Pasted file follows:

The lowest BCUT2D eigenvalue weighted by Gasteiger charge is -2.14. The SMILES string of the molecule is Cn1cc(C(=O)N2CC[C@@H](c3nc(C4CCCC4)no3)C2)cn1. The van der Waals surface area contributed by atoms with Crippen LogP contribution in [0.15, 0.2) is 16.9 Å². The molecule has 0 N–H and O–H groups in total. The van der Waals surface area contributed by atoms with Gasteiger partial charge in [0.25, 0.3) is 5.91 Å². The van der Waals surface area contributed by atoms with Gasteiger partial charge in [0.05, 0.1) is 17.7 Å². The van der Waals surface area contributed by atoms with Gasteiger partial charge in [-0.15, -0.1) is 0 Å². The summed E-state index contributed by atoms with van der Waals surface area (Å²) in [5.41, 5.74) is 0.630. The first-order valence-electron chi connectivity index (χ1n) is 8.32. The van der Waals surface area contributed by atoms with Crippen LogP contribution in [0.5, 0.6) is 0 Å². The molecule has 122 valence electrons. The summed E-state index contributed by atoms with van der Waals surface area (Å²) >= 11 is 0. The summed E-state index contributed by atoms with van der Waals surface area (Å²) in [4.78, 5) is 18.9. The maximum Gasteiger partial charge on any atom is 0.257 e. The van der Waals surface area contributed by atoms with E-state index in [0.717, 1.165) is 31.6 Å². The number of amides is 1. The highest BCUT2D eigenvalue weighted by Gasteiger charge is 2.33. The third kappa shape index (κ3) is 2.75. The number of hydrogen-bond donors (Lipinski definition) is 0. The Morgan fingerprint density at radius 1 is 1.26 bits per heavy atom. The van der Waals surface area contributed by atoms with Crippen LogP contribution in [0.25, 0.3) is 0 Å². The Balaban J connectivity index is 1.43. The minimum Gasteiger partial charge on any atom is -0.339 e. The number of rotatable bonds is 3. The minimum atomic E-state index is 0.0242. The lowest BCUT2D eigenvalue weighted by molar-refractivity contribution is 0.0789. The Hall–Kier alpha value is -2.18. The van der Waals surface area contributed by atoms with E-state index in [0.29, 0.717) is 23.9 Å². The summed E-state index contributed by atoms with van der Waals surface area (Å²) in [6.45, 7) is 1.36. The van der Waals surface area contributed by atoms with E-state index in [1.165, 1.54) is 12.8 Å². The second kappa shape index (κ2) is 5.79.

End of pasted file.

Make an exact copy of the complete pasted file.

The lowest BCUT2D eigenvalue weighted by Gasteiger charge is -2.14. The SMILES string of the molecule is Cn1cc(C(=O)N2CC[C@@H](c3nc(C4CCCC4)no3)C2)cn1. The van der Waals surface area contributed by atoms with Crippen LogP contribution in [0.15, 0.2) is 16.9 Å². The molecule has 0 N–H and O–H groups in total. The van der Waals surface area contributed by atoms with Gasteiger partial charge in [0.25, 0.3) is 5.91 Å². The van der Waals surface area contributed by atoms with Gasteiger partial charge in [0.05, 0.1) is 17.7 Å². The van der Waals surface area contributed by atoms with Gasteiger partial charge in [-0.15, -0.1) is 0 Å². The summed E-state index contributed by atoms with van der Waals surface area (Å²) in [5.41, 5.74) is 0.630. The first-order valence-electron chi connectivity index (χ1n) is 8.32. The van der Waals surface area contributed by atoms with Crippen LogP contribution in [0.5, 0.6) is 0 Å². The molecule has 122 valence electrons. The summed E-state index contributed by atoms with van der Waals surface area (Å²) >= 11 is 0. The summed E-state index contributed by atoms with van der Waals surface area (Å²) in [4.78, 5) is 18.9. The maximum Gasteiger partial charge on any atom is 0.257 e. The van der Waals surface area contributed by atoms with E-state index in [0.717, 1.165) is 31.6 Å². The number of amides is 1. The highest BCUT2D eigenvalue weighted by Gasteiger charge is 2.33. The third kappa shape index (κ3) is 2.75. The number of hydrogen-bond donors (Lipinski definition) is 0. The Morgan fingerprint density at radius 1 is 1.26 bits per heavy atom. The van der Waals surface area contributed by atoms with Crippen LogP contribution in [0.25, 0.3) is 0 Å². The Balaban J connectivity index is 1.43. The minimum Gasteiger partial charge on any atom is -0.339 e. The number of rotatable bonds is 3. The minimum atomic E-state index is 0.0242. The lowest BCUT2D eigenvalue weighted by molar-refractivity contribution is 0.0789. The Hall–Kier alpha value is -2.18. The van der Waals surface area contributed by atoms with E-state index in [0.29, 0.717) is 23.9 Å². The summed E-state index contributed by atoms with van der Waals surface area (Å²) in [6.45, 7) is 1.36. The van der Waals surface area contributed by atoms with E-state index in [1.165, 1.54) is 12.8 Å². The second kappa shape index (κ2) is 5.79.